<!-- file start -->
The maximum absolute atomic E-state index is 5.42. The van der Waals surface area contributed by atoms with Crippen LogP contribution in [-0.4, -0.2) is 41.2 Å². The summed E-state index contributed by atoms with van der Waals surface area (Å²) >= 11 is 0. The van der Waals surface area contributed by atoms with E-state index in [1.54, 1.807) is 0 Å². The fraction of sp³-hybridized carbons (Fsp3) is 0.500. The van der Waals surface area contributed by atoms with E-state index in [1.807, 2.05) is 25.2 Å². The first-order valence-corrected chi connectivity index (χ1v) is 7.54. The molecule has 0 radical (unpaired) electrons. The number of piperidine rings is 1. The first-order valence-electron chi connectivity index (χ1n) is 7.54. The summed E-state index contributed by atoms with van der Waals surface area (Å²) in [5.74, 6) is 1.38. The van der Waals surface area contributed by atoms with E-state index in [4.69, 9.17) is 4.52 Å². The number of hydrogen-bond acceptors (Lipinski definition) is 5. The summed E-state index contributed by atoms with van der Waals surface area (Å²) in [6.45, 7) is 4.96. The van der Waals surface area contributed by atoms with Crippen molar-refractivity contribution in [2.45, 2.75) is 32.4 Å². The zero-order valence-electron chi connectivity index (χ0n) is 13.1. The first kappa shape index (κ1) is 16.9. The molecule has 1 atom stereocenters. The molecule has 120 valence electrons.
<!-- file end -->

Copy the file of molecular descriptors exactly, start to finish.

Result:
The maximum absolute atomic E-state index is 5.42. The van der Waals surface area contributed by atoms with Crippen LogP contribution in [-0.4, -0.2) is 41.2 Å². The summed E-state index contributed by atoms with van der Waals surface area (Å²) >= 11 is 0. The van der Waals surface area contributed by atoms with E-state index in [1.54, 1.807) is 0 Å². The fraction of sp³-hybridized carbons (Fsp3) is 0.500. The van der Waals surface area contributed by atoms with E-state index in [1.807, 2.05) is 25.2 Å². The first-order valence-corrected chi connectivity index (χ1v) is 7.54. The molecule has 0 radical (unpaired) electrons. The number of piperidine rings is 1. The first-order valence-electron chi connectivity index (χ1n) is 7.54. The summed E-state index contributed by atoms with van der Waals surface area (Å²) in [5.74, 6) is 1.38. The van der Waals surface area contributed by atoms with E-state index in [4.69, 9.17) is 4.52 Å². The number of hydrogen-bond acceptors (Lipinski definition) is 5. The summed E-state index contributed by atoms with van der Waals surface area (Å²) in [6.45, 7) is 4.96. The van der Waals surface area contributed by atoms with Crippen molar-refractivity contribution in [2.45, 2.75) is 32.4 Å². The zero-order valence-electron chi connectivity index (χ0n) is 13.1. The first kappa shape index (κ1) is 16.9. The molecule has 1 atom stereocenters. The molecule has 120 valence electrons.